“We are very cognisant of the fact that future growth in capacity will come from credit lines. We concluded a US$10 million facility last year and we have drawn down US$5 million of that,” group CEO, James Mushore said recently.
Mushore said other lines of credit were presently at various stages of negotiations, adding that the group would this year be focusing on increasing volumes rather than margins.
A number of financial institutions are increasingly turning towards finding new lines of credit from the international market, as Zimbabwe’s economy continues to reel under the grip of a liquidity crunch.
NMBZ’s lines of credit as at December 31 2011 amounted to US$18,9 million.
Country risk issues relate to the uncertainty surrounding elections, indigenisation andthe absence of a lender of last resort, among others that pose as major obstacles to investment prospects.
The entry of African Century into the group in 2010 was anticipated to open doors to international capital after the international financial services group underwrote the group’s capital raising measure from existing shareholders.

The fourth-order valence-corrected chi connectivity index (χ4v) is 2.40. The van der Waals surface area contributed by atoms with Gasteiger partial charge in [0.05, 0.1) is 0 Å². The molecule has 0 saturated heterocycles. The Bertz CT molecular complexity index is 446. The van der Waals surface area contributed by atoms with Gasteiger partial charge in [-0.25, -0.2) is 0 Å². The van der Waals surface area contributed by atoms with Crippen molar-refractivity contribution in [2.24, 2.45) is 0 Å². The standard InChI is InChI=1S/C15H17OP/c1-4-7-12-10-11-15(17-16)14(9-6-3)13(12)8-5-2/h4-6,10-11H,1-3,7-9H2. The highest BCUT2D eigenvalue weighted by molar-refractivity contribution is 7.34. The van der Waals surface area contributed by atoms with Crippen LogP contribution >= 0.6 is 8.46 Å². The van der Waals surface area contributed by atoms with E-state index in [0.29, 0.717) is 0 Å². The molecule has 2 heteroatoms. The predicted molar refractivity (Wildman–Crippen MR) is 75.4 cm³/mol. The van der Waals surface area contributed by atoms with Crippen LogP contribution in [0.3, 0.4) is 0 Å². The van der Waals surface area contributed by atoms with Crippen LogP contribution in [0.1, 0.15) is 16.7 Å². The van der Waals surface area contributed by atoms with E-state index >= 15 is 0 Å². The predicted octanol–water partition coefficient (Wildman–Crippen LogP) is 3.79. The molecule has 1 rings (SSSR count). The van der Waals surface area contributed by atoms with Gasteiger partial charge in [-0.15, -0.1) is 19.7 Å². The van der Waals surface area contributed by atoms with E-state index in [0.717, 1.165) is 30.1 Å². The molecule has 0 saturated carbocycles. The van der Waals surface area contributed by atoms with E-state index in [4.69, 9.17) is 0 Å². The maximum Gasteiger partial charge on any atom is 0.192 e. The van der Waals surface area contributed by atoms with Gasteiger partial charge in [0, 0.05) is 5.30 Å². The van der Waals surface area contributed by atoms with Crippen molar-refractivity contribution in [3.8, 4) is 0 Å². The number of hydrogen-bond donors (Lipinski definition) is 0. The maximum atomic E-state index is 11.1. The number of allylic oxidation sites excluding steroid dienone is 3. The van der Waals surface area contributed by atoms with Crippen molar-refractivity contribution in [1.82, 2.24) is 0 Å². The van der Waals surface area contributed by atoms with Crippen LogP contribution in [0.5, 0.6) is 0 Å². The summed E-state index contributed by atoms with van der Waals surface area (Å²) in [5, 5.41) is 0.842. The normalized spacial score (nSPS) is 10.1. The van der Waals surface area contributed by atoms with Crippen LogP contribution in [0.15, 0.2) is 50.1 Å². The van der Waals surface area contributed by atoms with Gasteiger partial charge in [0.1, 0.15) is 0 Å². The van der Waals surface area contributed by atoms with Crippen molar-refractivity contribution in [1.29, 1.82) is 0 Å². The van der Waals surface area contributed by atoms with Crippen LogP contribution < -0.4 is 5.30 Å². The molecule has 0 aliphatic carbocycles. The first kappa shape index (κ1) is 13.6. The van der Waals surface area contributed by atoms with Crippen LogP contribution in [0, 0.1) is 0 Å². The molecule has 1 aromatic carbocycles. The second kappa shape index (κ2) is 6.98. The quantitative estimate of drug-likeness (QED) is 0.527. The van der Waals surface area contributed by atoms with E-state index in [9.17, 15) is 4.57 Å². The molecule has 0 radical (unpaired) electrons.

African Century and NMBZ together operate the leasing business, African Century Limited.
Mushore said the leasing business contributed US$113 573 to the group’s bottom line, adding that credit lines for the unit were currently at various stages of negotiations. Significantly, the lease book closed the year 2011 at US$11,3 million.
The percentage contribution from the bank to group profitability is expected to decrease due to increased contribution from the leasing business and other new units to be introduced in future.
“In as far as performance is concerned, we are on target in terms of average return on equity as we were affected in 2010 by the retrenchment exercise,” said Mushore.
Return on equity went up to 22% in 2011 from 5% in 2010. It is projected to grow to 25% this year.
“This was achieved against the background of the absence of a lender of last resort, so liquidity had to be managed very tightly,” he said.
NMBZ managing director Benefit Washaya said the group’s cost to income ratio closed the year 2011 at 76% and the target for 2012 had been set at 74%.
The cost to income ratio is a useful measure of the rate at which a bank’s costs change compared to income.
“We would want to see that figure coming down and lines of credit would help in terms of beefing up the top line which in turn would reduce the ratio,” Washaya said.
In the financial year ended December 31 2011, NMBZ recorded a profit after tax of US$4,5 million, with the banking arm contributing 94% to the figure.